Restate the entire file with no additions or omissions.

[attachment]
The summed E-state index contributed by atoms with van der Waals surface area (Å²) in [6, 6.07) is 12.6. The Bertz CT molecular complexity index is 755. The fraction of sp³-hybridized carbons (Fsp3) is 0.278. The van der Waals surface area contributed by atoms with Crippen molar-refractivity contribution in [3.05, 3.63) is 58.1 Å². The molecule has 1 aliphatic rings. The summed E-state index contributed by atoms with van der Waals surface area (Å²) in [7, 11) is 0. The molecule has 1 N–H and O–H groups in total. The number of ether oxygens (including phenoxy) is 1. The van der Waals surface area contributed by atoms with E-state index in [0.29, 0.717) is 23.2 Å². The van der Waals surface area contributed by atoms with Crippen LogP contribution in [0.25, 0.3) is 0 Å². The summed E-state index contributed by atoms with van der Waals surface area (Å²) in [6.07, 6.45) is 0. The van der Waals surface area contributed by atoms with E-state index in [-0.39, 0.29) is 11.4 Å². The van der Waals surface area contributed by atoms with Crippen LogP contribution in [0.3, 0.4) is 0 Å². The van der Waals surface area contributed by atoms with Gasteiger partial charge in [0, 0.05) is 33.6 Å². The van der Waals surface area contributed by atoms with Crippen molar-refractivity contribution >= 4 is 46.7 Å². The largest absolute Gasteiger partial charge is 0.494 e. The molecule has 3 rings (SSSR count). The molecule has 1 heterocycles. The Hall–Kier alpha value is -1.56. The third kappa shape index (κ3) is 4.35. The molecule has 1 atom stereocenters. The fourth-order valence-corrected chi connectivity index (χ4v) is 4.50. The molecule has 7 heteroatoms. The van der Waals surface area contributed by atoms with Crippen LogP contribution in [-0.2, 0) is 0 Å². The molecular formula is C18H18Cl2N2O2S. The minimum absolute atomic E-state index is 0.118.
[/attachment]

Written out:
The summed E-state index contributed by atoms with van der Waals surface area (Å²) in [6, 6.07) is 12.6. The Bertz CT molecular complexity index is 755. The fraction of sp³-hybridized carbons (Fsp3) is 0.278. The van der Waals surface area contributed by atoms with Crippen molar-refractivity contribution in [3.05, 3.63) is 58.1 Å². The molecule has 1 aliphatic rings. The summed E-state index contributed by atoms with van der Waals surface area (Å²) in [7, 11) is 0. The molecule has 1 N–H and O–H groups in total. The number of ether oxygens (including phenoxy) is 1. The van der Waals surface area contributed by atoms with E-state index in [0.29, 0.717) is 23.2 Å². The van der Waals surface area contributed by atoms with Crippen LogP contribution in [0.25, 0.3) is 0 Å². The summed E-state index contributed by atoms with van der Waals surface area (Å²) in [6.07, 6.45) is 0. The van der Waals surface area contributed by atoms with E-state index in [-0.39, 0.29) is 11.4 Å². The van der Waals surface area contributed by atoms with Crippen LogP contribution in [0.3, 0.4) is 0 Å². The van der Waals surface area contributed by atoms with Gasteiger partial charge in [0, 0.05) is 33.6 Å². The van der Waals surface area contributed by atoms with Crippen molar-refractivity contribution >= 4 is 46.7 Å². The largest absolute Gasteiger partial charge is 0.494 e. The molecule has 3 rings (SSSR count). The molecule has 1 heterocycles. The Hall–Kier alpha value is -1.56. The third kappa shape index (κ3) is 4.35. The molecule has 1 atom stereocenters. The fourth-order valence-corrected chi connectivity index (χ4v) is 4.50. The molecule has 7 heteroatoms. The van der Waals surface area contributed by atoms with Crippen LogP contribution in [-0.2, 0) is 0 Å². The molecular formula is C18H18Cl2N2O2S. The minimum absolute atomic E-state index is 0.118.